is intended in this report to illustrate some of the principal North
Carolina gems, more remarkable usually as crystals than as precious
stones for jewelry, that grace the great collections before alluded to.
All those shown on the colored plates, and many of the others, are
contained especially in the Morgan-Tiffany collections, presented by
the munificence of Mr. J. Pierpont Morgan to the American Museum of
Natural History, at New York; these comprise the splendid collections
formed by the author for Tiffany & Company, of New York, of
American gems and precious stones shown at the Paris Exposition of
1889, and the still finer and more extensive one displayed by them at
the Paris Exposition of 1900; also the Tiffany collection shown at the
Cotton States Exposition at Atlanta, in 1894, and presented to the U.
S. National Museum by Prof. L. T. Chamberlin.
of the figures are loaned by the courtesy of the publishers of " Gems
and Precious Stones of North America," and will form part of the new
edition of that work, treating of the Morgan-Tiffany and Morgan-Bement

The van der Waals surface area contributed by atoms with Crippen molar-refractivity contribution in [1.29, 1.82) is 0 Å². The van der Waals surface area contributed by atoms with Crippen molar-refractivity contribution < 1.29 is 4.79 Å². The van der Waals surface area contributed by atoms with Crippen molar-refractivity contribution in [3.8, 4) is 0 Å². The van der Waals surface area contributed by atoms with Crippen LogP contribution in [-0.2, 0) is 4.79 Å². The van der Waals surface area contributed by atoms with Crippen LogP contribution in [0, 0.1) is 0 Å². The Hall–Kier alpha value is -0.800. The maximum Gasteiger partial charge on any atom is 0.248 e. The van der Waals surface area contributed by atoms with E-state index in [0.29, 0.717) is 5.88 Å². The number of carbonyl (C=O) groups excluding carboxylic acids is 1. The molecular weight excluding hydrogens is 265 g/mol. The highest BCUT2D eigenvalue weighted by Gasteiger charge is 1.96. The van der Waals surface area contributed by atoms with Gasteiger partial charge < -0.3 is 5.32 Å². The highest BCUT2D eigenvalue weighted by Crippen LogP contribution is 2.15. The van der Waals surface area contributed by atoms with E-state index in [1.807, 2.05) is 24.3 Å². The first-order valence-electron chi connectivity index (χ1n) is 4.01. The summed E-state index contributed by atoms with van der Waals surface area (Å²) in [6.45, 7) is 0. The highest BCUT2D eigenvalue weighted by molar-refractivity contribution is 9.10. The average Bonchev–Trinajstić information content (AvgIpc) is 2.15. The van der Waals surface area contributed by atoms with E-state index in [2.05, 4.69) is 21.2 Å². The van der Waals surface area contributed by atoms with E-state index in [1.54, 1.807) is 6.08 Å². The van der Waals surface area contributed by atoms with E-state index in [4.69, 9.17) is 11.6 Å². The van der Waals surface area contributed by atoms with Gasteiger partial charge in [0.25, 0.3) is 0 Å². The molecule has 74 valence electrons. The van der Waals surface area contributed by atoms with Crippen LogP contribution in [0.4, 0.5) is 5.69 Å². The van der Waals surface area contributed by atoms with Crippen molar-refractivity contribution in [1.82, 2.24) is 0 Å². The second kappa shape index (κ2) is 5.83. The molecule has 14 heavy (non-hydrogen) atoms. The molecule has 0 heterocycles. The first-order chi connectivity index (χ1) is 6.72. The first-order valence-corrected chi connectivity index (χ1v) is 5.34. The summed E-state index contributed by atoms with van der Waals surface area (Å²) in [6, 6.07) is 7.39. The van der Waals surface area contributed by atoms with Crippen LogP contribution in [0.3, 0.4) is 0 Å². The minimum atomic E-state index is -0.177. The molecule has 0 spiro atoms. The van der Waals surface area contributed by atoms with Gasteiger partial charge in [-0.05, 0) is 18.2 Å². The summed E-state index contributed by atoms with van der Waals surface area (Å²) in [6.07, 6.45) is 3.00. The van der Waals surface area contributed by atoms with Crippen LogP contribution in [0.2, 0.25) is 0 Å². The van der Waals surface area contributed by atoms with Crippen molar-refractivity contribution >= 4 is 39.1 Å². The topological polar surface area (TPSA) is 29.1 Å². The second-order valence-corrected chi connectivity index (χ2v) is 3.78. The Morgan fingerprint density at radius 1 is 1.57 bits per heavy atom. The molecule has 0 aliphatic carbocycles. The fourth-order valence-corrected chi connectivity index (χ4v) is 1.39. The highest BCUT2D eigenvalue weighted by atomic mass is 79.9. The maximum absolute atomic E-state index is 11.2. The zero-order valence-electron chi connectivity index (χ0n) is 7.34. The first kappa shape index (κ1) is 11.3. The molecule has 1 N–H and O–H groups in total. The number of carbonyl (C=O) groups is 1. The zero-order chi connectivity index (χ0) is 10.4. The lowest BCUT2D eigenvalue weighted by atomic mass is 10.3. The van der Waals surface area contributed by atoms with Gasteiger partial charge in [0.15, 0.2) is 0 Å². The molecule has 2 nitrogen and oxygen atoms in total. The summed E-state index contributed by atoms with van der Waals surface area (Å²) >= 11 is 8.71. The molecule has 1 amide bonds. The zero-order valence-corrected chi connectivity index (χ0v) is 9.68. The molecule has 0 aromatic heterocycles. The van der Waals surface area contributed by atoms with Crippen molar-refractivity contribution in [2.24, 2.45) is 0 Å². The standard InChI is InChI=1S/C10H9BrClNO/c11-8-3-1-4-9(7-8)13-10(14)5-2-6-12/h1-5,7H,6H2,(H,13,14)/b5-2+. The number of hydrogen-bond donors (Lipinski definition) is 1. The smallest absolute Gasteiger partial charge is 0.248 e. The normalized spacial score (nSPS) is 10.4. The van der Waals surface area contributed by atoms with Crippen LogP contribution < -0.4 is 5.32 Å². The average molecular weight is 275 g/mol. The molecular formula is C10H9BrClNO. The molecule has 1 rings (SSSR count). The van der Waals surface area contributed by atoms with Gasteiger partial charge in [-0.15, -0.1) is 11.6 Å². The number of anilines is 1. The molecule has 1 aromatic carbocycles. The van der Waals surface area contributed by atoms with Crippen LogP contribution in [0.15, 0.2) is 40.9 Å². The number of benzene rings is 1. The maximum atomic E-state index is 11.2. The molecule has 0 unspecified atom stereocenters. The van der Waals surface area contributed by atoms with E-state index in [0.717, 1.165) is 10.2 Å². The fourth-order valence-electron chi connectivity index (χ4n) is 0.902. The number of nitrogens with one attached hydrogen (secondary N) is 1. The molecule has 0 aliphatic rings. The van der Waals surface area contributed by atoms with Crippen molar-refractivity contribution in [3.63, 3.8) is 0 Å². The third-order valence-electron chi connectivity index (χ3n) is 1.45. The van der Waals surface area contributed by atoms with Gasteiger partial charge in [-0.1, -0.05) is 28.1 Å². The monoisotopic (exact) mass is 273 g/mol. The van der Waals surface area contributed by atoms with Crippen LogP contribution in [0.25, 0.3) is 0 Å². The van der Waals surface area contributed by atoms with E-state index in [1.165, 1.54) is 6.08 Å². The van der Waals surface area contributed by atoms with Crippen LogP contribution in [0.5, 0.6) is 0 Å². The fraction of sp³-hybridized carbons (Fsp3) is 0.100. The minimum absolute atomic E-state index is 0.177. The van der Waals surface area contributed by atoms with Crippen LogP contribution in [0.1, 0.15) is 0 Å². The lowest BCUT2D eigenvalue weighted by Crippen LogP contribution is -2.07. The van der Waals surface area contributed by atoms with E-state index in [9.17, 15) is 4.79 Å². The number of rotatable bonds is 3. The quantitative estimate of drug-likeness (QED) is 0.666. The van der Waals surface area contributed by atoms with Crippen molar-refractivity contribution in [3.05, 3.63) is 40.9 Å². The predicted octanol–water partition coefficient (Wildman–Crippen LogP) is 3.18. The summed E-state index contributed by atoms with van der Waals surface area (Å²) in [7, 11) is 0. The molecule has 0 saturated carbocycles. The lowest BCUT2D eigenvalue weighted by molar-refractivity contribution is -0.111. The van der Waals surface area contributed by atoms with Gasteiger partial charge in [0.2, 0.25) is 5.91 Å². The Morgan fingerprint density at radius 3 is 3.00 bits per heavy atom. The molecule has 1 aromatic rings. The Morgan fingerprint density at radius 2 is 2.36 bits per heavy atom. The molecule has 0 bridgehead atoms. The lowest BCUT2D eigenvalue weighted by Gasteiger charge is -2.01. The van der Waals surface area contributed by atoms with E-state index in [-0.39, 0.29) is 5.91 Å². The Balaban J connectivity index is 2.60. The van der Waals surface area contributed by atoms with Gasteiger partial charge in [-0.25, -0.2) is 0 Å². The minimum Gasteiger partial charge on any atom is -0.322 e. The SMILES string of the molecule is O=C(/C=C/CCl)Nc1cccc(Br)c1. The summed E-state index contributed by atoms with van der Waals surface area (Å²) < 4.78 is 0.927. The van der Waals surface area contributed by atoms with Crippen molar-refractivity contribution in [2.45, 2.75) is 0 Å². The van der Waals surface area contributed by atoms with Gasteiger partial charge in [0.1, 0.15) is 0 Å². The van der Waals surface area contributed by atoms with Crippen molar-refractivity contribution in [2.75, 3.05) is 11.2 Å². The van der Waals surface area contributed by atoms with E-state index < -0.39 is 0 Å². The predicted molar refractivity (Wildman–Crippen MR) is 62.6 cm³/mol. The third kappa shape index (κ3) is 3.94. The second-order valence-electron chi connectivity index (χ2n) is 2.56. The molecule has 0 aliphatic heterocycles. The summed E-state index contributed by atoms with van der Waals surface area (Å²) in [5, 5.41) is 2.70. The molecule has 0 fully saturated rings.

collections of minerals in the American Museum of Natural History; this
latter made up of the Spang collection and many from the Hidden,
Wilcox, and other collections. It was thought well to illustrate for
this report specimens in places which are readily accessible, and no
collection on this continent contains so many choice examples of North
Carolina gems as does this one.
discussions upon all these subjects, with geological, mineral-ogical,
chemical, or crystallographic details, may be found in the reports
issued by the North Carolina Geological Survey, which contains many
most valuable papers and monographs by such authorities as Kerr,
Shep-ard, Genth, Chatard, Hidden, Lewis, and Pratt, and in the Journal
of the Elisha Mitchell Scientific Society, published at Chapel Hill;
also in the Annual Eeports of the Department of Mining Statistics of
the United States Geological Survey, prepared by the author under the
directorship first of Albert Williams, Jr., and then of Dr. David T.
Day, who has done everything to encourage and increase public interest
in the development of the precious stone and mineral resources of the
United States. Many papers have likewise appeared on the same topics in
the American Journal of Science. Among all these, much of the
literature of the gem product of the State may be found. It is the
purpose of the present report to present in a clear and concise manner
such facts as may interest the mineralogist, the collector, or even the
tourist who wishes to acquaint himself with these " crystallized
flowers," as the celebrated Abbe Hauy called them, whose enduring
beauty remains unchanged by the variations of climate found upon our